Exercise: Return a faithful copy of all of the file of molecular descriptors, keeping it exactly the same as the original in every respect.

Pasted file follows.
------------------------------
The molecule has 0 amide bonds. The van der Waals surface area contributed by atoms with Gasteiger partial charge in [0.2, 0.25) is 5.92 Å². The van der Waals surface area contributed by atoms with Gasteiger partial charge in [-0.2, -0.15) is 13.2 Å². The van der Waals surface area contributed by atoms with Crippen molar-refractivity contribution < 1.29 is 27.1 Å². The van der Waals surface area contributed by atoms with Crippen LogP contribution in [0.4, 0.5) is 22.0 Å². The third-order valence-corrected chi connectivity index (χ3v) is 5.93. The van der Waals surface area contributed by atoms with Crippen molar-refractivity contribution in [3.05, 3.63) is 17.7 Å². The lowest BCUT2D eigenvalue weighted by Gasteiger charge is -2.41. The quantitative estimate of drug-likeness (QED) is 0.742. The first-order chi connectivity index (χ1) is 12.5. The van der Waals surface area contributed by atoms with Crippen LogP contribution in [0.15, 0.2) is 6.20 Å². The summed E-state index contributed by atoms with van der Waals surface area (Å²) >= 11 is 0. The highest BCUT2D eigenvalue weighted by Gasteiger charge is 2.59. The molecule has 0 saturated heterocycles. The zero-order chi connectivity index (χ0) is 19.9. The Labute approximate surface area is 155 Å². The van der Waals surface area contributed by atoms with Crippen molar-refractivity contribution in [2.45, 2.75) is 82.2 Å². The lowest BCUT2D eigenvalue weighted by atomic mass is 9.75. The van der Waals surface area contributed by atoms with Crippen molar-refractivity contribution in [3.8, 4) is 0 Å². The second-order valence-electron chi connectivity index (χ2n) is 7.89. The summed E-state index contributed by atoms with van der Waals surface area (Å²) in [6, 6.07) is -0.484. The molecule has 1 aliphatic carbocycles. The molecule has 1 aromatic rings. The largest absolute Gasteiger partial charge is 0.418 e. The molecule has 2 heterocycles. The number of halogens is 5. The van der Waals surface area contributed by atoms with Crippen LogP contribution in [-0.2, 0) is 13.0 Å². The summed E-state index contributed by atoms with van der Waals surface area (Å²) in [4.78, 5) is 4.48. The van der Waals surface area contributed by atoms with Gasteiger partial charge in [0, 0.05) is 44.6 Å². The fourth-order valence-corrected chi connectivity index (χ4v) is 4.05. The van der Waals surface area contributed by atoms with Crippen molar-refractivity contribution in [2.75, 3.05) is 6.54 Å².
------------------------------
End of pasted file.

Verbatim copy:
The molecule has 0 amide bonds. The van der Waals surface area contributed by atoms with Gasteiger partial charge in [0.2, 0.25) is 5.92 Å². The van der Waals surface area contributed by atoms with Gasteiger partial charge in [-0.2, -0.15) is 13.2 Å². The van der Waals surface area contributed by atoms with Crippen molar-refractivity contribution < 1.29 is 27.1 Å². The van der Waals surface area contributed by atoms with Crippen LogP contribution in [0.4, 0.5) is 22.0 Å². The third-order valence-corrected chi connectivity index (χ3v) is 5.93. The van der Waals surface area contributed by atoms with Crippen molar-refractivity contribution in [3.05, 3.63) is 17.7 Å². The lowest BCUT2D eigenvalue weighted by Gasteiger charge is -2.41. The quantitative estimate of drug-likeness (QED) is 0.742. The first-order chi connectivity index (χ1) is 12.5. The van der Waals surface area contributed by atoms with Crippen LogP contribution in [0.15, 0.2) is 6.20 Å². The summed E-state index contributed by atoms with van der Waals surface area (Å²) >= 11 is 0. The highest BCUT2D eigenvalue weighted by Gasteiger charge is 2.59. The molecule has 0 saturated heterocycles. The zero-order chi connectivity index (χ0) is 19.9. The Labute approximate surface area is 155 Å². The van der Waals surface area contributed by atoms with Crippen molar-refractivity contribution in [2.45, 2.75) is 82.2 Å². The lowest BCUT2D eigenvalue weighted by atomic mass is 9.75. The van der Waals surface area contributed by atoms with Crippen molar-refractivity contribution in [3.8, 4) is 0 Å². The second-order valence-electron chi connectivity index (χ2n) is 7.89. The summed E-state index contributed by atoms with van der Waals surface area (Å²) in [6, 6.07) is -0.484. The molecule has 1 aliphatic carbocycles. The molecule has 1 aromatic rings. The largest absolute Gasteiger partial charge is 0.418 e. The molecule has 2 heterocycles. The number of halogens is 5. The van der Waals surface area contributed by atoms with Crippen LogP contribution in [-0.2, 0) is 13.0 Å². The summed E-state index contributed by atoms with van der Waals surface area (Å²) in [4.78, 5) is 4.48. The van der Waals surface area contributed by atoms with Gasteiger partial charge in [0, 0.05) is 44.6 Å². The fourth-order valence-corrected chi connectivity index (χ4v) is 4.05. The van der Waals surface area contributed by atoms with Crippen molar-refractivity contribution in [2.75, 3.05) is 6.54 Å².